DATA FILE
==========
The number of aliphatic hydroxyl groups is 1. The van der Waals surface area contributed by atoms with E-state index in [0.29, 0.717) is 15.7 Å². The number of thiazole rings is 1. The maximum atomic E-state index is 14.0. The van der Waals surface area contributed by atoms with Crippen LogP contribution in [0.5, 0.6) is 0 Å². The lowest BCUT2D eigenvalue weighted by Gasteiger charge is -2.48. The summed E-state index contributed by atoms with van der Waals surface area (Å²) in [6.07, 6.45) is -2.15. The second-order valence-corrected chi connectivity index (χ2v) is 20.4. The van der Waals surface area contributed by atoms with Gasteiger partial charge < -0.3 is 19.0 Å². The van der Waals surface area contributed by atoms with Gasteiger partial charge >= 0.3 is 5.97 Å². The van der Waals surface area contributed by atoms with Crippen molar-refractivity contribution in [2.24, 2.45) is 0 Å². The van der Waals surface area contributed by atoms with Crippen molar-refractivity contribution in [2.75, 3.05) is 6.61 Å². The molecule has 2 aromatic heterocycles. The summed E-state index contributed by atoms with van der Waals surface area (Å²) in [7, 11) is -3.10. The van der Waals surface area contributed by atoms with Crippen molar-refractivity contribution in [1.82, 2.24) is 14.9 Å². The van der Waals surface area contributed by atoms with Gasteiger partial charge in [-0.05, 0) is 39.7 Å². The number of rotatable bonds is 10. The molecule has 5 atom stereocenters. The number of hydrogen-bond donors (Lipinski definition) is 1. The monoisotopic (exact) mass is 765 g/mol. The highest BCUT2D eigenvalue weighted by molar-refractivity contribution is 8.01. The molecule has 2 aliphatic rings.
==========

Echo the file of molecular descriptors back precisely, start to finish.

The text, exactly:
The number of aliphatic hydroxyl groups is 1. The van der Waals surface area contributed by atoms with E-state index in [0.29, 0.717) is 15.7 Å². The number of thiazole rings is 1. The maximum atomic E-state index is 14.0. The van der Waals surface area contributed by atoms with Crippen LogP contribution in [0.5, 0.6) is 0 Å². The lowest BCUT2D eigenvalue weighted by Gasteiger charge is -2.48. The summed E-state index contributed by atoms with van der Waals surface area (Å²) in [6.07, 6.45) is -2.15. The second-order valence-corrected chi connectivity index (χ2v) is 20.4. The van der Waals surface area contributed by atoms with Gasteiger partial charge < -0.3 is 19.0 Å². The van der Waals surface area contributed by atoms with Gasteiger partial charge >= 0.3 is 5.97 Å². The van der Waals surface area contributed by atoms with Crippen molar-refractivity contribution in [2.24, 2.45) is 0 Å². The van der Waals surface area contributed by atoms with Crippen molar-refractivity contribution in [2.75, 3.05) is 6.61 Å². The molecule has 2 aromatic heterocycles. The summed E-state index contributed by atoms with van der Waals surface area (Å²) in [7, 11) is -3.10. The van der Waals surface area contributed by atoms with Crippen molar-refractivity contribution in [1.82, 2.24) is 14.9 Å². The van der Waals surface area contributed by atoms with Gasteiger partial charge in [-0.05, 0) is 39.7 Å². The number of rotatable bonds is 10. The molecule has 5 atom stereocenters. The number of hydrogen-bond donors (Lipinski definition) is 1. The monoisotopic (exact) mass is 765 g/mol. The highest BCUT2D eigenvalue weighted by molar-refractivity contribution is 8.01. The molecule has 2 aliphatic rings.